Thursday 4th February 1993 Morning surgery 10:00

“Does anyone know why we get atrial fibrillation?”
Dilys shook her head. Even Dylan looked puzzled. “Is it due to a re-entry circuit or an automatic focus?” he asked.
“No one really knows,” said Dr Lewis, “there are lots of theories. It is the commonest cardiac arrhythmia and it has been suggested that it might be due chronic damage to the heart and the left atrium, in particular. Can you think of any conditions that lead to atrial fibrillation?”
“High blood pressure,” said Dilys.
“Good,” said Dr Lewis. “If you look through the records of our patients with atrial fibrillation, you will find that many of them also have hypertension. High blood pressure puts a constant strain on the heart. It damages the atrial muscle cells leading to inflammation and scarring. The electrical activity of these damaged cells is affected and they generate impulses chaotically. We think this can lead to atrial fibrillation.”
“Mitral stenosis causes increased left atrial pressure,” said Dylan. “Is that why patients with mitral stenosis are susceptible to atrial fibrillation?”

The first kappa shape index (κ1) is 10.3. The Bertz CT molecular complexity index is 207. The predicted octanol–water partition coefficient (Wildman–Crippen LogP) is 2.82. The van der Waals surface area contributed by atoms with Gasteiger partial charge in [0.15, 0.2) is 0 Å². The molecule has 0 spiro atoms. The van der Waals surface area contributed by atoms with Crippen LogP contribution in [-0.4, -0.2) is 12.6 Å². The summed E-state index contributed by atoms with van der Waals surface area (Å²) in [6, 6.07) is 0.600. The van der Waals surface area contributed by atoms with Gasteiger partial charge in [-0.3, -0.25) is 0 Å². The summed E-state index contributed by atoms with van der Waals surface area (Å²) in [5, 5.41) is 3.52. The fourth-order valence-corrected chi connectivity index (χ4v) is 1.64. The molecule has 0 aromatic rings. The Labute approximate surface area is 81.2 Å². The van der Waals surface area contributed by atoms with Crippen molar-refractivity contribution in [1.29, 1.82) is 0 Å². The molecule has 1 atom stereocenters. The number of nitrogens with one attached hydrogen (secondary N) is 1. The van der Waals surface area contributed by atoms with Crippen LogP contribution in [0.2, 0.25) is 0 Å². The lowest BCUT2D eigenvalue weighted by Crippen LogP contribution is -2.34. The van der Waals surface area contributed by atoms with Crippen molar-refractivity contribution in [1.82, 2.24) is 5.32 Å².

“Excellent, Dylan, that’s right,” said Dr Lewis. Even Dilys looked impressed. “It also means,” Dr Lewis continued, “that if we convert a patient with atrial fibrillation due to chronic heart damage back into a normal heart rhythm they are very likely to slip back into atrial fibrillation again. That’s why we often try to control the atrial fibrillation rather than get rid of it completely.”
“Don’t you get atrial fibrillation in young, healthy patients?” asked Dilys.
“Yes, you do,” said Dr Lewis. “I imagine it is a different mechanism in young patients without any obvious underlying heart disease. Now, let’s assume that we’ve got an elderly man who has chronic heart damage due to a 10 year history of hypertension and angina. He is probably susceptible to atrial fibrillation. Can you think of anything that might set it off?”
“Mmm . . . I know . . . an overactive thyroid, Dr Lewis.” Dilys smiled.
“Good . . . anything else, Dylan?”
“Pneumonia and I think it can be set off by a clot on the lung, a pulmonary embolism.”
“I am sure you can get it after cardiac surgery,” added Dilys.
“Very good, both of you,” said Dr Lewis. “In patients that are susceptible to atrial fibrillation there are lots of things that can set it off. You can look the rest of those up this evening.”

Does anyone know why we get atrial fibrillation?